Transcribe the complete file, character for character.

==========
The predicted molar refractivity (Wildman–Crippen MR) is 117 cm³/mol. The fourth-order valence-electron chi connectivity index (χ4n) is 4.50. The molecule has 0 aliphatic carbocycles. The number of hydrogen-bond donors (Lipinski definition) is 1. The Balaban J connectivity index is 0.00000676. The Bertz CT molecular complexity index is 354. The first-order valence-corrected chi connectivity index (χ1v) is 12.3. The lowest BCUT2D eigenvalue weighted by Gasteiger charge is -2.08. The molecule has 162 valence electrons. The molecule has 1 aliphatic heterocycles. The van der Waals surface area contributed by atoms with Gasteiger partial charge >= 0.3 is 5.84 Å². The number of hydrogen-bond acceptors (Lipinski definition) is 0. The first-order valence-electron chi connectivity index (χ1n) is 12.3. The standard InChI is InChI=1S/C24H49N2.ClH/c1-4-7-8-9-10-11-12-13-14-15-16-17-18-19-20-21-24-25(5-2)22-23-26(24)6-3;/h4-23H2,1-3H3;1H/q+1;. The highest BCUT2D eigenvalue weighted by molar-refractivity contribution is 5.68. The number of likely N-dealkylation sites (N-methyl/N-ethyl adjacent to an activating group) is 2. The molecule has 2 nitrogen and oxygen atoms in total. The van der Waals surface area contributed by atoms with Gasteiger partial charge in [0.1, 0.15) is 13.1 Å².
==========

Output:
The predicted molar refractivity (Wildman–Crippen MR) is 117 cm³/mol. The fourth-order valence-electron chi connectivity index (χ4n) is 4.50. The molecule has 0 aliphatic carbocycles. The number of hydrogen-bond donors (Lipinski definition) is 1. The Balaban J connectivity index is 0.00000676. The Bertz CT molecular complexity index is 354. The first-order valence-corrected chi connectivity index (χ1v) is 12.3. The lowest BCUT2D eigenvalue weighted by Gasteiger charge is -2.08. The molecule has 162 valence electrons. The molecule has 1 aliphatic heterocycles. The van der Waals surface area contributed by atoms with Gasteiger partial charge >= 0.3 is 5.84 Å². The number of hydrogen-bond acceptors (Lipinski definition) is 0. The first-order valence-electron chi connectivity index (χ1n) is 12.3. The standard InChI is InChI=1S/C24H49N2.ClH/c1-4-7-8-9-10-11-12-13-14-15-16-17-18-19-20-21-24-25(5-2)22-23-26(24)6-3;/h4-23H2,1-3H3;1H/q+1;. The highest BCUT2D eigenvalue weighted by molar-refractivity contribution is 5.68. The number of likely N-dealkylation sites (N-methyl/N-ethyl adjacent to an activating group) is 2. The molecule has 2 nitrogen and oxygen atoms in total. The van der Waals surface area contributed by atoms with Gasteiger partial charge in [0.1, 0.15) is 13.1 Å².